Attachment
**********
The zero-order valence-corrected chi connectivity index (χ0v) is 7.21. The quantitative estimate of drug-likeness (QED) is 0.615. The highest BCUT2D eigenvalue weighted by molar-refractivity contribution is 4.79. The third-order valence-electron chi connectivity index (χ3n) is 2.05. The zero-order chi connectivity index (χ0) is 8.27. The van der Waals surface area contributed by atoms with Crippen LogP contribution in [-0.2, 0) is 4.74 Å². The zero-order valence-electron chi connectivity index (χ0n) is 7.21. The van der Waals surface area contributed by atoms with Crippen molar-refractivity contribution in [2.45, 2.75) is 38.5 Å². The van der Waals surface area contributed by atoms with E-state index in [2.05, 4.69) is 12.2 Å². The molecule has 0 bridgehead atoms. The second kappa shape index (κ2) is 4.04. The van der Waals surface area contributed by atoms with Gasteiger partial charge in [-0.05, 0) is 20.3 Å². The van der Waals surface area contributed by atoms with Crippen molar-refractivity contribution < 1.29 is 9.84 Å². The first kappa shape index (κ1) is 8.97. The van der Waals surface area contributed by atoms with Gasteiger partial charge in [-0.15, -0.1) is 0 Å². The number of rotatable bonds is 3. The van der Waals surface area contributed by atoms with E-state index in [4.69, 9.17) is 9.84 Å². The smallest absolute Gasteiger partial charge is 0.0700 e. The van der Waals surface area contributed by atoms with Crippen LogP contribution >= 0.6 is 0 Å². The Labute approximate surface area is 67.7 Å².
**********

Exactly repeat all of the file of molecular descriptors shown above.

The zero-order valence-corrected chi connectivity index (χ0v) is 7.21. The quantitative estimate of drug-likeness (QED) is 0.615. The highest BCUT2D eigenvalue weighted by molar-refractivity contribution is 4.79. The third-order valence-electron chi connectivity index (χ3n) is 2.05. The zero-order chi connectivity index (χ0) is 8.27. The van der Waals surface area contributed by atoms with Crippen LogP contribution in [-0.2, 0) is 4.74 Å². The zero-order valence-electron chi connectivity index (χ0n) is 7.21. The van der Waals surface area contributed by atoms with Crippen molar-refractivity contribution in [2.45, 2.75) is 38.5 Å². The van der Waals surface area contributed by atoms with E-state index in [2.05, 4.69) is 12.2 Å². The molecule has 0 bridgehead atoms. The second kappa shape index (κ2) is 4.04. The van der Waals surface area contributed by atoms with Gasteiger partial charge in [-0.05, 0) is 20.3 Å². The van der Waals surface area contributed by atoms with Crippen molar-refractivity contribution < 1.29 is 9.84 Å². The first kappa shape index (κ1) is 8.97. The van der Waals surface area contributed by atoms with Gasteiger partial charge in [-0.15, -0.1) is 0 Å². The number of rotatable bonds is 3. The van der Waals surface area contributed by atoms with E-state index in [4.69, 9.17) is 9.84 Å². The smallest absolute Gasteiger partial charge is 0.0700 e. The van der Waals surface area contributed by atoms with Crippen LogP contribution >= 0.6 is 0 Å². The Labute approximate surface area is 67.7 Å².